ERIC Number: ED229143
Record Type: RIE
Publication Date: 1983-Apr
Reference Count: 0
Phonemic Analysis and the Development of Spelling.
In order to investigate relationships between spoken and written language knowledge at a phonological level, linguistic theories of syllable structure that treat initial consonant clusters as units are first discussed. Second, experimental evidence is presented suggesting that analysis of initial clusters is difficult for both children and adults in various phonemic analysis tasks. Third, an attempt is made to show that children's difficulty in analyzing initial clusters in spoken words affects their ability to learn printed words. Analysis was made of 5,618 spellings produced during daily story writing sessions by 43 first-grade students across 2 successive school years. In the analysis, pronunciation and spelling were keyed to assist identification of specific letters children used to represent specific phonemes. Consistent with the view that clusters tend to behave as units, children relatively often failed to represent one phoneme of a syllable-initial cluster. The phoneme usually deleted was the second. Results of studies suggested that difficulties in the analysis of spoken language are reflected in the learning of printed language. Nonstandard but consistent misspellings, such as the deletions of phonemes in consonant clusters, may stem from children's conceptions of spoken language. These misspellings diminish by the end of the first-grade year, and it may be that reading experience with print provides an impetus for children to further analyze their spoken language. (RH)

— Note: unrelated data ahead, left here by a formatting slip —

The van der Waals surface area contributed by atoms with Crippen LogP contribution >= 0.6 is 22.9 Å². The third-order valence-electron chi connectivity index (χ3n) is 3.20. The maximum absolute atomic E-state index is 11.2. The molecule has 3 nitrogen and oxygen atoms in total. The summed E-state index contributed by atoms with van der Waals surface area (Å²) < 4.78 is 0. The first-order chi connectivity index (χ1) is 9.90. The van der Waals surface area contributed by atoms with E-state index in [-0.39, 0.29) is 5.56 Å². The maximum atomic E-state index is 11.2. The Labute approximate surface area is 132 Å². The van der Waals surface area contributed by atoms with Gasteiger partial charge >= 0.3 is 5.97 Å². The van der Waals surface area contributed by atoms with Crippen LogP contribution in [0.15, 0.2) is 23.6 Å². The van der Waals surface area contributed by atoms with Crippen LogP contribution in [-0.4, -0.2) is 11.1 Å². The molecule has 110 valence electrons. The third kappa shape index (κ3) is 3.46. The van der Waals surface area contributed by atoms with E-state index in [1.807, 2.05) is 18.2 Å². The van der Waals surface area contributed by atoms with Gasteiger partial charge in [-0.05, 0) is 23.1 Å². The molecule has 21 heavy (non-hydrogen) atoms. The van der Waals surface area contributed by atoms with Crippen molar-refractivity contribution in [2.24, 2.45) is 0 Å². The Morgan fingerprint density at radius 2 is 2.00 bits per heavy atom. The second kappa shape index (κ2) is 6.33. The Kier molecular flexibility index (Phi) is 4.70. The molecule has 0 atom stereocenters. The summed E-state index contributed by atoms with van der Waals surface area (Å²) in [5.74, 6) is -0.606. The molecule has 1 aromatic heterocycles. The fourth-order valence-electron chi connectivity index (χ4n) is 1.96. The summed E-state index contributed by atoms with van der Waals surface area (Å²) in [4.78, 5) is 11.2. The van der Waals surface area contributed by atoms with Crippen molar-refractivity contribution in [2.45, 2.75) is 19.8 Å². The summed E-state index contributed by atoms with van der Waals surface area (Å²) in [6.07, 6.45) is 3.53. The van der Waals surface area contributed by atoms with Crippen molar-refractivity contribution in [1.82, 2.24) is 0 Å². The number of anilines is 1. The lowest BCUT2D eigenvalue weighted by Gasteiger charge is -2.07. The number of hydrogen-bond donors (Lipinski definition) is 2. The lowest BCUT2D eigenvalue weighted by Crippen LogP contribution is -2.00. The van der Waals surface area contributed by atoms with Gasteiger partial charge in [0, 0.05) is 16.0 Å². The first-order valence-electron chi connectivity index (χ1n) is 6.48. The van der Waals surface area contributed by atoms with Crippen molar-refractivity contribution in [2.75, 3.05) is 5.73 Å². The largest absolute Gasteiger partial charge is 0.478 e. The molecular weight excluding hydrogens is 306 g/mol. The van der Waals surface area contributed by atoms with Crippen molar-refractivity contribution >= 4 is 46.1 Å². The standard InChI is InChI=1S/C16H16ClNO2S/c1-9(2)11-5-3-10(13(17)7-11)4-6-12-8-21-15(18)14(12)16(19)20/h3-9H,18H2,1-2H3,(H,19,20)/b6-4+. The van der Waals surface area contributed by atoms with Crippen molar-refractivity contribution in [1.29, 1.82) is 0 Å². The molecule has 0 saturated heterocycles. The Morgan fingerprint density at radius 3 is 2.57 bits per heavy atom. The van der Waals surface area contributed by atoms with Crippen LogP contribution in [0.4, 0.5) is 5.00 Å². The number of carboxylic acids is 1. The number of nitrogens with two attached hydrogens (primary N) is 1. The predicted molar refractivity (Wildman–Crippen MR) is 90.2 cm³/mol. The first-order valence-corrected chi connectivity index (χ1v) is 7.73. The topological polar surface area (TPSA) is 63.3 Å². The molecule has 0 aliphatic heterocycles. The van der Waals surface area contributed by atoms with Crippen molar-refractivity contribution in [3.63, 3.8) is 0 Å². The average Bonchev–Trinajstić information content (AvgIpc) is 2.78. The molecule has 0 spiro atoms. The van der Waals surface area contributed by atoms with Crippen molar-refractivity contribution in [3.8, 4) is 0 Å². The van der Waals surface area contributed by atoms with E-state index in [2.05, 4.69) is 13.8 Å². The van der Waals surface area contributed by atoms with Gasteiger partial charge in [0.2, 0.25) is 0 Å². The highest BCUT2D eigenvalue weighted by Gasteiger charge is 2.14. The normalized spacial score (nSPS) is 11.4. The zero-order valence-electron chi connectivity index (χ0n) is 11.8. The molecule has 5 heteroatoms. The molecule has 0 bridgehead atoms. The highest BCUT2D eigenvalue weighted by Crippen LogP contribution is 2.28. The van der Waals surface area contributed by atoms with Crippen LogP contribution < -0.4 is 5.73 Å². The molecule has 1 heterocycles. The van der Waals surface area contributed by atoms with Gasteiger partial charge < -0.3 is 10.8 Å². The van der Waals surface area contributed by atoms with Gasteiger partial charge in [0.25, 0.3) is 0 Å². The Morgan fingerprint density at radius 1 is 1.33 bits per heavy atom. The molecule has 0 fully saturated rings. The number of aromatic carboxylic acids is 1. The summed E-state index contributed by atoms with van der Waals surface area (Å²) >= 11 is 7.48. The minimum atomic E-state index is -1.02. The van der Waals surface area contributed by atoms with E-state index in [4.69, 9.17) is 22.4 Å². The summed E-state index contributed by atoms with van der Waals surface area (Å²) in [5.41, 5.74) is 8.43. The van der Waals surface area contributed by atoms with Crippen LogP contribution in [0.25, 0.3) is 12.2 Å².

Publication Type: Reports - Research; Speeches/Meeting Papers
Education Level: N/A
Authoring Institution: N/A
Identifiers: Consonant Clusters
Note: Paper presented at the Biennial Meeting of the Society for Research in Child Development (Detroit, MI, April 21-24, 1983).